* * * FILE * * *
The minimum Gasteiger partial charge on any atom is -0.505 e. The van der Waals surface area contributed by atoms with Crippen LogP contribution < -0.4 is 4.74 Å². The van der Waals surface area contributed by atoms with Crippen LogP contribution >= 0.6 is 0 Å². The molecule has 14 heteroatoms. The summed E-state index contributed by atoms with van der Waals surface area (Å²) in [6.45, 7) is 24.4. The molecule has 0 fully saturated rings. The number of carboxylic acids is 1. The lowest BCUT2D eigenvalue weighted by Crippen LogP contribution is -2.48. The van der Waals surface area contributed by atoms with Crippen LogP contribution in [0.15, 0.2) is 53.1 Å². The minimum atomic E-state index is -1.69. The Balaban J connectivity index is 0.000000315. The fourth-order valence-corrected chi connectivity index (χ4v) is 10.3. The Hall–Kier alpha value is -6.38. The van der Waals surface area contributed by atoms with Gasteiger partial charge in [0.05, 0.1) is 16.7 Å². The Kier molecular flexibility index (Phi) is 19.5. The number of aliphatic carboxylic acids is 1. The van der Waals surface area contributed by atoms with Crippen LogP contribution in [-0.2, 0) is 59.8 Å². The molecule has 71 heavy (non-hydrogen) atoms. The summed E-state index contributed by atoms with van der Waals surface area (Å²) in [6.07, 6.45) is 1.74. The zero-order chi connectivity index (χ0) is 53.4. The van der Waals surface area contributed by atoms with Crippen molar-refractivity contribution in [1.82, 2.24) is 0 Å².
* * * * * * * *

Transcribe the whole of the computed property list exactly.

The minimum Gasteiger partial charge on any atom is -0.505 e. The van der Waals surface area contributed by atoms with Crippen LogP contribution < -0.4 is 4.74 Å². The van der Waals surface area contributed by atoms with Crippen LogP contribution >= 0.6 is 0 Å². The molecule has 14 heteroatoms. The summed E-state index contributed by atoms with van der Waals surface area (Å²) in [6.45, 7) is 24.4. The molecule has 0 fully saturated rings. The number of carboxylic acids is 1. The lowest BCUT2D eigenvalue weighted by Crippen LogP contribution is -2.48. The van der Waals surface area contributed by atoms with Crippen LogP contribution in [0.15, 0.2) is 53.1 Å². The minimum atomic E-state index is -1.69. The Balaban J connectivity index is 0.000000315. The fourth-order valence-corrected chi connectivity index (χ4v) is 10.3. The Hall–Kier alpha value is -6.38. The van der Waals surface area contributed by atoms with Gasteiger partial charge in [0.05, 0.1) is 16.7 Å². The Kier molecular flexibility index (Phi) is 19.5. The number of aliphatic carboxylic acids is 1. The van der Waals surface area contributed by atoms with Crippen LogP contribution in [-0.2, 0) is 59.8 Å². The molecule has 71 heavy (non-hydrogen) atoms. The summed E-state index contributed by atoms with van der Waals surface area (Å²) in [6.07, 6.45) is 1.74. The zero-order chi connectivity index (χ0) is 53.4. The van der Waals surface area contributed by atoms with Crippen molar-refractivity contribution in [1.82, 2.24) is 0 Å².